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Is your work a job or a career?
What's the difference between a job and a career, and which would you use to describe the work you do? While some team members deliberately take the veterinary path, others just stumble across it by accident. Regardless of how or why, let's see what the label you've chosen means.
Survey says: a career—at least for 75 percent of Firstline readers, according to the 2007 Firstline Career Path Study. And the numbers prove it. The average Firstline reader has been in the profession for 10.3 years and at the same practice for 6.6 years.
Shawn McVey "I think employees have this idea that doctors want to make all of the decisions. Many doctors make all of the decisions because they think they must. Doctors appreciate team members who take initiative and solve problems."
And many of you plan to stick around for a while. About 71 percent of readers say they wouldn't leave their practice for a position in another profession if the new position paid slightly more. But 52 percent said they'd leave if the new profession paid a lot more, 41 percent said they'd leave for better benefits, and 39 percent said they'd leave if the new profession had more potential for advancement. Bottom line: You like your career, but there's still room for improvement (see Figure 1).
Job vs. career
So what's the difference between a job and a career? "People who are in jobs wait for their work to define them," says Shawn McVey, a Firstline Editorial Advisory Board member and the CEO of Innovative Veterinary Management Solutions in Phoenix. "People who are in careers define their work."
It's a mindset, says Sheila Grosdidier, BS, RVT, a Firstline board member and a consultant with VMC Inc. in Evergreen, Colo. "People in jobs wait for someone to tell them what to do. People in careers look at trends and make recommendations," she says. "They see themselves as partners with their clinics, and they know their recommendations help grow the business and develop their careers."
Career-minded people also share a few other characteristics, Grosdidier says. They look for ways to enhance their skills to meet the practice's needs. And they're committed to an ethical standard. "People in jobs can be ethical, too," Grosdidier says. "But people in careers are working to influence the direction of the profession."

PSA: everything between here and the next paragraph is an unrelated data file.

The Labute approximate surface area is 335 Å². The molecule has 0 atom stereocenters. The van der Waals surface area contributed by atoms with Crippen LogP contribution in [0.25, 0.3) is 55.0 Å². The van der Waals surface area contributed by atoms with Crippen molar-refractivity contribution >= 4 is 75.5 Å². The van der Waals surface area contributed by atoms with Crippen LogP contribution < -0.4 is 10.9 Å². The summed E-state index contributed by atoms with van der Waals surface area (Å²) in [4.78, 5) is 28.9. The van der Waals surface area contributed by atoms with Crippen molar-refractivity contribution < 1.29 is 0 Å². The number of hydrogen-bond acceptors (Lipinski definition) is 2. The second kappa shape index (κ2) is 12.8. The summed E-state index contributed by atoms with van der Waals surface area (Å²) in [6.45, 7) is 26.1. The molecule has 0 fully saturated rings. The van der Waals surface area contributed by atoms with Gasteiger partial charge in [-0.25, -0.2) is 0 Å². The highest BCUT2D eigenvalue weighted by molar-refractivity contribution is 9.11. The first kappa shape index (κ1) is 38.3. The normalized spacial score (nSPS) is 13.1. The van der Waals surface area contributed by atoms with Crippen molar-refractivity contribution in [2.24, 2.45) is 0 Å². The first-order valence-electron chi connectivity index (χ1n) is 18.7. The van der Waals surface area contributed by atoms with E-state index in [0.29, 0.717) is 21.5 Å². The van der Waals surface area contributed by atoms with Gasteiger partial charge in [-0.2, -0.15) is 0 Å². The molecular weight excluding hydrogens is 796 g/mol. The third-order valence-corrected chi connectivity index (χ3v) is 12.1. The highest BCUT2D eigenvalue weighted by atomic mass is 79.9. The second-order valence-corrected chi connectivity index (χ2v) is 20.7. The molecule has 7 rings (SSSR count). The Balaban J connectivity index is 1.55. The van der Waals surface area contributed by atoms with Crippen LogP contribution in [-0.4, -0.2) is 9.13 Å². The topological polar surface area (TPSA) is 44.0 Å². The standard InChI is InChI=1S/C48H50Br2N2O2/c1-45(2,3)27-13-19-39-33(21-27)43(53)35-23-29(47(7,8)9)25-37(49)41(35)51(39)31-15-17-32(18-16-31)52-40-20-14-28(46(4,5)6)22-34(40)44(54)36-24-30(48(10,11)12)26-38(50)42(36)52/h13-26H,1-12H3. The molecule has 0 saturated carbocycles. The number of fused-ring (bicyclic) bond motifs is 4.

Mark the trend
McVey says he predicts a trend toward more careers in veterinary medicine as more practices continue to expand and make more money. "As practices grow, they will need more systems and more internal mid-level management support," he says.
Grosdidier agrees. She sees more opportunities for team members, and this gives team members more control over their career paths. "For example, we're in a market where there are many opportunities for technicians," she says. "So if you're a technician working in a practice where you don't feel appreciated and utilized and you don't have any opportunities to grow, you have other options. There are practices that would love to hire you. So you can settle, or you can choose to be part of an evolving practice."
Want a career attitude?
It's simple. Look for problems and fix them, McVey says. "Find a problem and present it to the owner in analytical terms," he says. "What is the cause, what is the effect? What is your plan to fix the problem, and what will it cost?"
Can't pin down the doctor? McVey recommends writing the problem and solution on paper and submitting it with a request for a meeting. "It's a joint effort," McVey says. "Employees must take ownership of their work situations and bring solutions to doctors. And doctors must be willing to relinquish control. Sometimes, doctors don't know they need to let go until someone shows them."
The key to success: Make your suggestion time-specific. If you want to change the way you handle client callbacks, change it for two weeks. "Tell the doctor, 'If this doesn't improve the bottom line or make your life easier, we can go back to the way things were before,'" McVey says. "Most doctors are very receptive to this."